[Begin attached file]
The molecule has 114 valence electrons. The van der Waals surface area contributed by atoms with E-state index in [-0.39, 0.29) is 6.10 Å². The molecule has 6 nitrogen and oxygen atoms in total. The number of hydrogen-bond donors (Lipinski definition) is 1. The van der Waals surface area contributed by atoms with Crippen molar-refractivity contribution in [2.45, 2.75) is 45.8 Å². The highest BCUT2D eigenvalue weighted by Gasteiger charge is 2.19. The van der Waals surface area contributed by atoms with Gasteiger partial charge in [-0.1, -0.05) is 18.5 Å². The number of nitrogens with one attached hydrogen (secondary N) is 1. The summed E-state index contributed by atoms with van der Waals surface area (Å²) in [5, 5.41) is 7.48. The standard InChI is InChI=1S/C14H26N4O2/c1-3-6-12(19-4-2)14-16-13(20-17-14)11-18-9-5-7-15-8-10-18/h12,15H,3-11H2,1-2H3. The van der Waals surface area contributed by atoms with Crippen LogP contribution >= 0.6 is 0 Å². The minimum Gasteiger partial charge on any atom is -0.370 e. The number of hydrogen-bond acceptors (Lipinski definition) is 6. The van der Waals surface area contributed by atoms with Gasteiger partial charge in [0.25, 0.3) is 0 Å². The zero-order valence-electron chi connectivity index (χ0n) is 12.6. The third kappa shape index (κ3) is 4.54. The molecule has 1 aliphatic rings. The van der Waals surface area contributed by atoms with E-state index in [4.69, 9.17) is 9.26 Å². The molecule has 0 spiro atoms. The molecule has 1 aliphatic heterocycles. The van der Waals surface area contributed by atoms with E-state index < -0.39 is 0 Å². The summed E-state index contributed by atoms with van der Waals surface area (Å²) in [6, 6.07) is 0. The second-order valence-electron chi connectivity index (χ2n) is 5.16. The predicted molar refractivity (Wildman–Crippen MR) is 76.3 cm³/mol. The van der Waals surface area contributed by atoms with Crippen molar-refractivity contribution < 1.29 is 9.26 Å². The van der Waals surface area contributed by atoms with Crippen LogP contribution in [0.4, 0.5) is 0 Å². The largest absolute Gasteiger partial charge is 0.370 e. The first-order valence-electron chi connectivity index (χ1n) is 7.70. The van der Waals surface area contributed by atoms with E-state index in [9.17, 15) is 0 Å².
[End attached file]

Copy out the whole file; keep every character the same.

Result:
The molecule has 114 valence electrons. The van der Waals surface area contributed by atoms with E-state index in [-0.39, 0.29) is 6.10 Å². The molecule has 6 nitrogen and oxygen atoms in total. The number of hydrogen-bond donors (Lipinski definition) is 1. The van der Waals surface area contributed by atoms with Crippen molar-refractivity contribution in [2.45, 2.75) is 45.8 Å². The highest BCUT2D eigenvalue weighted by Gasteiger charge is 2.19. The van der Waals surface area contributed by atoms with Gasteiger partial charge in [-0.1, -0.05) is 18.5 Å². The number of nitrogens with one attached hydrogen (secondary N) is 1. The summed E-state index contributed by atoms with van der Waals surface area (Å²) in [5, 5.41) is 7.48. The standard InChI is InChI=1S/C14H26N4O2/c1-3-6-12(19-4-2)14-16-13(20-17-14)11-18-9-5-7-15-8-10-18/h12,15H,3-11H2,1-2H3. The van der Waals surface area contributed by atoms with Crippen LogP contribution >= 0.6 is 0 Å². The minimum Gasteiger partial charge on any atom is -0.370 e. The number of hydrogen-bond acceptors (Lipinski definition) is 6. The van der Waals surface area contributed by atoms with Gasteiger partial charge in [0.25, 0.3) is 0 Å². The zero-order valence-electron chi connectivity index (χ0n) is 12.6. The third kappa shape index (κ3) is 4.54. The molecule has 1 aliphatic rings. The van der Waals surface area contributed by atoms with E-state index in [4.69, 9.17) is 9.26 Å². The molecule has 0 spiro atoms. The molecule has 1 aliphatic heterocycles. The van der Waals surface area contributed by atoms with E-state index < -0.39 is 0 Å². The summed E-state index contributed by atoms with van der Waals surface area (Å²) in [6, 6.07) is 0. The second-order valence-electron chi connectivity index (χ2n) is 5.16. The predicted molar refractivity (Wildman–Crippen MR) is 76.3 cm³/mol. The van der Waals surface area contributed by atoms with Crippen molar-refractivity contribution < 1.29 is 9.26 Å². The van der Waals surface area contributed by atoms with Crippen LogP contribution in [0.4, 0.5) is 0 Å². The largest absolute Gasteiger partial charge is 0.370 e. The first-order valence-electron chi connectivity index (χ1n) is 7.70. The van der Waals surface area contributed by atoms with E-state index in [9.17, 15) is 0 Å².